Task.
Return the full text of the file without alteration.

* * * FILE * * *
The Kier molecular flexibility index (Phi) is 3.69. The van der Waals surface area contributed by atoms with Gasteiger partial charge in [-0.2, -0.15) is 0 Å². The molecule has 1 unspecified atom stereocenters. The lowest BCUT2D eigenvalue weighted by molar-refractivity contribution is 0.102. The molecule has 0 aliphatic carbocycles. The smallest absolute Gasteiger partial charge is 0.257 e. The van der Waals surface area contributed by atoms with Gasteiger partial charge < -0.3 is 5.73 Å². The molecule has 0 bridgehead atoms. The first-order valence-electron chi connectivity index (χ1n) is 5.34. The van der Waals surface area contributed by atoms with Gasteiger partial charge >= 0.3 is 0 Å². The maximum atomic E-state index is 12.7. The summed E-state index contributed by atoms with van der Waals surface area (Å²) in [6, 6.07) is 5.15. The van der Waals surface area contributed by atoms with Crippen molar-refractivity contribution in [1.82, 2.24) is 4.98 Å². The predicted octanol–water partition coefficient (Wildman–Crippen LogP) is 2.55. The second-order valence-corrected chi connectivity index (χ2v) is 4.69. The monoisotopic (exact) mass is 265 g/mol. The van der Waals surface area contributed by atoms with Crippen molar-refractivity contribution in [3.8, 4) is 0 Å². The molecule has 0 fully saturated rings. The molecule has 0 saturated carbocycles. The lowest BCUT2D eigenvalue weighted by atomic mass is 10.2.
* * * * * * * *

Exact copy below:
The Kier molecular flexibility index (Phi) is 3.69. The van der Waals surface area contributed by atoms with Gasteiger partial charge in [-0.2, -0.15) is 0 Å². The molecule has 1 unspecified atom stereocenters. The lowest BCUT2D eigenvalue weighted by molar-refractivity contribution is 0.102. The molecule has 0 aliphatic carbocycles. The smallest absolute Gasteiger partial charge is 0.257 e. The van der Waals surface area contributed by atoms with Gasteiger partial charge < -0.3 is 5.73 Å². The molecule has 0 bridgehead atoms. The first-order valence-electron chi connectivity index (χ1n) is 5.34. The van der Waals surface area contributed by atoms with Gasteiger partial charge >= 0.3 is 0 Å². The maximum atomic E-state index is 12.7. The summed E-state index contributed by atoms with van der Waals surface area (Å²) in [6, 6.07) is 5.15. The van der Waals surface area contributed by atoms with Crippen molar-refractivity contribution in [1.82, 2.24) is 4.98 Å². The predicted octanol–water partition coefficient (Wildman–Crippen LogP) is 2.55. The second-order valence-corrected chi connectivity index (χ2v) is 4.69. The monoisotopic (exact) mass is 265 g/mol. The van der Waals surface area contributed by atoms with Crippen molar-refractivity contribution in [3.8, 4) is 0 Å². The molecule has 0 fully saturated rings. The molecule has 0 saturated carbocycles. The lowest BCUT2D eigenvalue weighted by atomic mass is 10.2.